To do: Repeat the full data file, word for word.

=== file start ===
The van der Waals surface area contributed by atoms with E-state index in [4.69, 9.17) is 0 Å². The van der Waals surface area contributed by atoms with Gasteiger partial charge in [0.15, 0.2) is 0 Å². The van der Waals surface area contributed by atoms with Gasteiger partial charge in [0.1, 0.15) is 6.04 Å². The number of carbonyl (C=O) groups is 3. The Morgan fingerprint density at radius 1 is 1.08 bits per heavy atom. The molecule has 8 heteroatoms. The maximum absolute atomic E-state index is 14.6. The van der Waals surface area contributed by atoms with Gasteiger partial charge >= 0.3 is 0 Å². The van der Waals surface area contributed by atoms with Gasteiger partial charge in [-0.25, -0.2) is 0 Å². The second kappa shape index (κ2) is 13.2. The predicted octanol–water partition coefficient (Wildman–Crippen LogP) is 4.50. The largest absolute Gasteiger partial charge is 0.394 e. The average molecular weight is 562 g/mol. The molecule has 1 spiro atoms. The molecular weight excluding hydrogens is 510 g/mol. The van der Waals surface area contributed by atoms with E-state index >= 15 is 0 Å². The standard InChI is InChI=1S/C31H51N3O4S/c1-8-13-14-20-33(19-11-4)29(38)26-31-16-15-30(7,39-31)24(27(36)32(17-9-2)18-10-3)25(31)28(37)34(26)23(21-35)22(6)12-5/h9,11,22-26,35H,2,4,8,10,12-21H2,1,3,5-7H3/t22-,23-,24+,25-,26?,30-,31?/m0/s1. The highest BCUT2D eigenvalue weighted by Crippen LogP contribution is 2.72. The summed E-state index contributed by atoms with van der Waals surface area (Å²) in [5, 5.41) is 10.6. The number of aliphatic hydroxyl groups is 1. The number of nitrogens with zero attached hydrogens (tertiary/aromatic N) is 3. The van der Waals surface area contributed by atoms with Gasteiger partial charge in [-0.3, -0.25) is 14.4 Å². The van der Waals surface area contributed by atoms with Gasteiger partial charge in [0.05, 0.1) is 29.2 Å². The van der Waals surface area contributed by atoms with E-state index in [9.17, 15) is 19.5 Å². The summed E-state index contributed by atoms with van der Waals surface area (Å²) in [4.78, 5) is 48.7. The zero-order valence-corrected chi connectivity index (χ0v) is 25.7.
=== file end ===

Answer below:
The van der Waals surface area contributed by atoms with E-state index in [4.69, 9.17) is 0 Å². The van der Waals surface area contributed by atoms with Gasteiger partial charge in [0.15, 0.2) is 0 Å². The van der Waals surface area contributed by atoms with Gasteiger partial charge in [0.1, 0.15) is 6.04 Å². The number of carbonyl (C=O) groups is 3. The Morgan fingerprint density at radius 1 is 1.08 bits per heavy atom. The molecule has 8 heteroatoms. The maximum absolute atomic E-state index is 14.6. The van der Waals surface area contributed by atoms with Gasteiger partial charge >= 0.3 is 0 Å². The van der Waals surface area contributed by atoms with Gasteiger partial charge in [-0.25, -0.2) is 0 Å². The second kappa shape index (κ2) is 13.2. The predicted octanol–water partition coefficient (Wildman–Crippen LogP) is 4.50. The largest absolute Gasteiger partial charge is 0.394 e. The average molecular weight is 562 g/mol. The molecule has 1 spiro atoms. The molecular weight excluding hydrogens is 510 g/mol. The van der Waals surface area contributed by atoms with E-state index >= 15 is 0 Å². The standard InChI is InChI=1S/C31H51N3O4S/c1-8-13-14-20-33(19-11-4)29(38)26-31-16-15-30(7,39-31)24(27(36)32(17-9-2)18-10-3)25(31)28(37)34(26)23(21-35)22(6)12-5/h9,11,22-26,35H,2,4,8,10,12-21H2,1,3,5-7H3/t22-,23-,24+,25-,26?,30-,31?/m0/s1. The highest BCUT2D eigenvalue weighted by Crippen LogP contribution is 2.72. The summed E-state index contributed by atoms with van der Waals surface area (Å²) in [5, 5.41) is 10.6. The number of aliphatic hydroxyl groups is 1. The number of nitrogens with zero attached hydrogens (tertiary/aromatic N) is 3. The van der Waals surface area contributed by atoms with Gasteiger partial charge in [-0.3, -0.25) is 14.4 Å². The van der Waals surface area contributed by atoms with Gasteiger partial charge in [0.05, 0.1) is 29.2 Å². The van der Waals surface area contributed by atoms with E-state index in [9.17, 15) is 19.5 Å². The summed E-state index contributed by atoms with van der Waals surface area (Å²) in [4.78, 5) is 48.7. The zero-order valence-corrected chi connectivity index (χ0v) is 25.7.